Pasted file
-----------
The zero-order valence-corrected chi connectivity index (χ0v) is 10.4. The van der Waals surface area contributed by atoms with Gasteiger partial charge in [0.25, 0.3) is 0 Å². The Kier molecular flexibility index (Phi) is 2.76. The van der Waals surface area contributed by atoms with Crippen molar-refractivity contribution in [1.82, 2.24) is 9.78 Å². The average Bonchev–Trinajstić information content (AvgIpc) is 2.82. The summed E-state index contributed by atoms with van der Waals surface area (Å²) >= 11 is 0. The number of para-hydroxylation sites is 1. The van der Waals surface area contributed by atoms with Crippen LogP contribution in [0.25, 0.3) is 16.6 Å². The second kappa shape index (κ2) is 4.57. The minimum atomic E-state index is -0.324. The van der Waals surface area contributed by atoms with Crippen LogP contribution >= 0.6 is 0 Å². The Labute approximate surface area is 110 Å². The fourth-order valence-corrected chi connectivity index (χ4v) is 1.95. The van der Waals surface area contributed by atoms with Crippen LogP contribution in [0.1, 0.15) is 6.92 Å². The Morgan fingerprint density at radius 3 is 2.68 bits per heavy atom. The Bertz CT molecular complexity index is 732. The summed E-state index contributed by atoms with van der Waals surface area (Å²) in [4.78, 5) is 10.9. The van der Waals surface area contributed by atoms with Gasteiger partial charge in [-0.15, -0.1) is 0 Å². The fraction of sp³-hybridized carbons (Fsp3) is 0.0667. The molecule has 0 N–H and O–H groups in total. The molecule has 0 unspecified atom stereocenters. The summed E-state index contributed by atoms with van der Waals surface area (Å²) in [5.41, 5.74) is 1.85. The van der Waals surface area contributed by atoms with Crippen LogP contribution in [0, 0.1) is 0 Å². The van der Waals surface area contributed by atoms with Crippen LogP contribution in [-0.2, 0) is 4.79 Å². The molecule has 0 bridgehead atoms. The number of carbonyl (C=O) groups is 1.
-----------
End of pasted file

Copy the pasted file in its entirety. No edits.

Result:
The zero-order valence-corrected chi connectivity index (χ0v) is 10.4. The van der Waals surface area contributed by atoms with Gasteiger partial charge in [0.25, 0.3) is 0 Å². The Kier molecular flexibility index (Phi) is 2.76. The van der Waals surface area contributed by atoms with Crippen molar-refractivity contribution in [1.82, 2.24) is 9.78 Å². The average Bonchev–Trinajstić information content (AvgIpc) is 2.82. The summed E-state index contributed by atoms with van der Waals surface area (Å²) >= 11 is 0. The number of para-hydroxylation sites is 1. The van der Waals surface area contributed by atoms with Crippen LogP contribution in [0.25, 0.3) is 16.6 Å². The second kappa shape index (κ2) is 4.57. The minimum atomic E-state index is -0.324. The van der Waals surface area contributed by atoms with Crippen LogP contribution >= 0.6 is 0 Å². The Labute approximate surface area is 110 Å². The fourth-order valence-corrected chi connectivity index (χ4v) is 1.95. The van der Waals surface area contributed by atoms with Crippen LogP contribution in [0.1, 0.15) is 6.92 Å². The Morgan fingerprint density at radius 3 is 2.68 bits per heavy atom. The Bertz CT molecular complexity index is 732. The summed E-state index contributed by atoms with van der Waals surface area (Å²) in [4.78, 5) is 10.9. The van der Waals surface area contributed by atoms with Gasteiger partial charge in [-0.15, -0.1) is 0 Å². The fraction of sp³-hybridized carbons (Fsp3) is 0.0667. The molecule has 0 N–H and O–H groups in total. The molecule has 0 unspecified atom stereocenters. The summed E-state index contributed by atoms with van der Waals surface area (Å²) in [5.41, 5.74) is 1.85. The van der Waals surface area contributed by atoms with Crippen LogP contribution in [0, 0.1) is 0 Å². The van der Waals surface area contributed by atoms with Crippen LogP contribution in [-0.2, 0) is 4.79 Å². The molecule has 0 bridgehead atoms. The number of carbonyl (C=O) groups is 1.